The Prices To Pay
By Tan Duc
The collection of tolls imposed on personal vehicles as proposed by the Ministry of Transport, if ever applied, will require the sacrifice of many targets of the country
The Prime Minister has authorized the Ministry of Transport to study and define the goals, contents, scientific facts and practical values, feasibility as well as impacts of collecting personal vehicle tolls in order to design a scheme which will be submitted to the Government for consideration. One of the impacts worth mentioning is the future of the automotive industry and the ability to attract investment from the private sector into the road transport infrastructure.
At an online dialog on January 12, 2012, Minister of Transport Dinh La Thang said the objectives of collecting tolls are to reduce traffic congestion as well as create a fund for re-investment in the transport infrastructure.
There have been no facts to support the agrument that if the collection of personal vehicle tolls can limit the number of personal vehicles and reduce traffic jams. However, it is not difficult to foresee its impacts on many other targets Vietnam keeps track of.
From the future of automobile industry…
Vietnam still has its plan for developing the automotive industry. The old plan was approved by the Government in 2004, and the new plan with growth targets set until 2020 and vision to 2030 will be submitted to the Government by the Ministry of Transport. This is an industry Vietnam has expected to develop and has pursued over the past 20 years.
In 2008, the world’s economic crisis pushed many countries into recession. To stimulate demand to save the economy, many countries such as the U.S. and Japan were determined to provide taxpayers with money to encourage them to buy or change cars. Why did these countries choose cars, not otherwise, to stimulate the demand? That is because of the important role and driving force of the automotive industry to the economy. The automotive industry has a widespread impact. Its development will affect a series of other industries, from mechanical engineering, metallurgy, power, electronics to rubber, plastics, chemicals and many supporting services. The role of the industry in boosting the technology is also of great importance.
Vietnam is fully aware of the important role of the automobile industry in the development of its economy. That is why Vietnam still set the growth targets for this industry in the early years of the renovation period when its gross domestic product (GDP) per capita was only a few hundered dollars a year.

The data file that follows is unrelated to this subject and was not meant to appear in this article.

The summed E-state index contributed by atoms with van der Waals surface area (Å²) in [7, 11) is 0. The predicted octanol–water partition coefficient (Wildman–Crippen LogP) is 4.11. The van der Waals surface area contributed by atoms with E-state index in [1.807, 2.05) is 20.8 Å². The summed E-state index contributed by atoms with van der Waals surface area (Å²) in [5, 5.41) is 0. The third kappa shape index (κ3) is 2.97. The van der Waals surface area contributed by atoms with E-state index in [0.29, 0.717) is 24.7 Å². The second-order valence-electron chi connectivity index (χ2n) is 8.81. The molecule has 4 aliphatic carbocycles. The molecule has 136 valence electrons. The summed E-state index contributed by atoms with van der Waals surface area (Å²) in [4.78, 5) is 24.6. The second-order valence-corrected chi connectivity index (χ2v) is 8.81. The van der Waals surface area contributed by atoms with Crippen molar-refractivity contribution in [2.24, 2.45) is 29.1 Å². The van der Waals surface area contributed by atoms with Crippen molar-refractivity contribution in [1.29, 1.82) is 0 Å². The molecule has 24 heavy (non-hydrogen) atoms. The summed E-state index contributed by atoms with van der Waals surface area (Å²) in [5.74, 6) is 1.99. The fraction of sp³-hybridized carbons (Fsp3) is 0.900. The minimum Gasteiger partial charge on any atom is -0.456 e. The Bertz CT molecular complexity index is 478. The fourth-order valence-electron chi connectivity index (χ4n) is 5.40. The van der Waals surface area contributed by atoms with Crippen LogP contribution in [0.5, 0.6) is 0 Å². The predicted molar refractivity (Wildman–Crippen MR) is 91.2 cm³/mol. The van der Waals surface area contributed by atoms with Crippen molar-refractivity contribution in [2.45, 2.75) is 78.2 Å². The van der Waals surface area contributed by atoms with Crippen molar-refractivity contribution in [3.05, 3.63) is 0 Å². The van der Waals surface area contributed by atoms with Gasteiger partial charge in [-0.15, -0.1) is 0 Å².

It is possible to say that the automotive industry development policy has not been successful. It is because of the small scale of the domestic market and the low purchasing power, and the conflict between the concern that the increase of personal vehicles will cause traffic jams on one side and the expectation of developing the automotive industry on the other.
At present, a car sold to consumers is 2.5-3 times higher than its original price because it is subject to many kinds of taxes and heavy fees. If the Ministry of Transport’s proposal for collecting tolls is approved, this will certainly have a big impact on the local automotive industry and the hope to develop this industry will therefore turn sour.
Of course, Vietnam has the right to choose between developing the automotive industry and restricting the demand for personal vehicles to reduce traffic congestion. It is apparent that these two targets cannot be reached at the same time. Once it has made a choice, the Government should steadfastly announce its decision so that businesses will be able to set their business plans.
… to the target of attracting private sector
Another important target the Government wants to achieve is to attract the private sector’s investment in the road network. This field has so far been mostly invested by the State budget or the official development assistance (ODA). Without the engagement of the private sector, Vietnam can hardly improve the infrastructure system.
Solutions to attracting investment from the private sector through different forms such as build-operate-transfer (BOT) and build-transfer-operate (BTO) have not been successful so far. The main cause is that there are two few cars on the roads, so it is very hard to recover the investment capital by toll collection. Meanwhile, some neighboring countries, especially Thailand, are successful with this business model.
Recently, the Government encouraged the investment in the form of public-private partnerships (PPP), in which the State will share part of the costs to help cut initial investment cost. If the number of automobiles in circulation does not rise, the hope will be still far away.
If the State continues to choose tightening the demand for buying personal vehicles as a top solution to reducing traffic congestion, it will have to continue to play a key role in providing capital sources for traffic infrastructure development. Toll collection will, of course, help the Ministry of Transport have a fairly big amount of money for investment. It is wondered if that is the optimal solution to dealing with traffic infrastructure inadequacies when the private sector still turns its back to this sector.
In addition, some other issues should be clarified. First, what is the root cause of traffic congestion? Is it because of the increase of personal vehicles, or other important inadequacies? How much money should be poured into HCMC and Hanoi to relieve traffic pressure when hundreds of thousands of people from the provinces come to these two economic hubs every year? Can the State have enough resources for doing that? Finally, what are the impacts on the provinces and other cities and the whole economy if tolls are collected while traffic congestion mainly takes place in Hanoi and HCMC.